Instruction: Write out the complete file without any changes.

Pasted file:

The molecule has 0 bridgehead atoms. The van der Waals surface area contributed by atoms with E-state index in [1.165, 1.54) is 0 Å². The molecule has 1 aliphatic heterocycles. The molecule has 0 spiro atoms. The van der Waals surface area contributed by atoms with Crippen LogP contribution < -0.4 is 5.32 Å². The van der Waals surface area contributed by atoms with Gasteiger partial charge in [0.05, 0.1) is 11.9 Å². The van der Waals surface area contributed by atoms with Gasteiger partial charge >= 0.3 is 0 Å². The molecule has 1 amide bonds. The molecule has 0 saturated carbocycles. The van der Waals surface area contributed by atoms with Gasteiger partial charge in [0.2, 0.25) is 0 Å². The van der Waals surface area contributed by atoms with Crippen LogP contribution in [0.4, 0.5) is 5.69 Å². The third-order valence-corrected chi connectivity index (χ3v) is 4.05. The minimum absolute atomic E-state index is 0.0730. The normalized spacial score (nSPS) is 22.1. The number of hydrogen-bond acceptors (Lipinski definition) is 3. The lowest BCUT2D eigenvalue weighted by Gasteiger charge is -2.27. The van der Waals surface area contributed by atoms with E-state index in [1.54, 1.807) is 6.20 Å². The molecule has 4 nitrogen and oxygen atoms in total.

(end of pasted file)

The molecule has 0 bridgehead atoms. The van der Waals surface area contributed by atoms with E-state index in [1.165, 1.54) is 0 Å². The molecule has 1 aliphatic heterocycles. The molecule has 0 spiro atoms. The van der Waals surface area contributed by atoms with Crippen LogP contribution < -0.4 is 5.32 Å². The van der Waals surface area contributed by atoms with Gasteiger partial charge in [0.05, 0.1) is 11.9 Å². The van der Waals surface area contributed by atoms with Gasteiger partial charge >= 0.3 is 0 Å². The molecule has 1 amide bonds. The molecule has 0 saturated carbocycles. The van der Waals surface area contributed by atoms with Gasteiger partial charge in [0.2, 0.25) is 0 Å². The van der Waals surface area contributed by atoms with Crippen LogP contribution in [0.4, 0.5) is 5.69 Å². The third-order valence-corrected chi connectivity index (χ3v) is 4.05. The minimum absolute atomic E-state index is 0.0730. The normalized spacial score (nSPS) is 22.1. The number of hydrogen-bond acceptors (Lipinski definition) is 3. The lowest BCUT2D eigenvalue weighted by Gasteiger charge is -2.27. The van der Waals surface area contributed by atoms with E-state index in [1.54, 1.807) is 6.20 Å². The molecule has 4 nitrogen and oxygen atoms in total.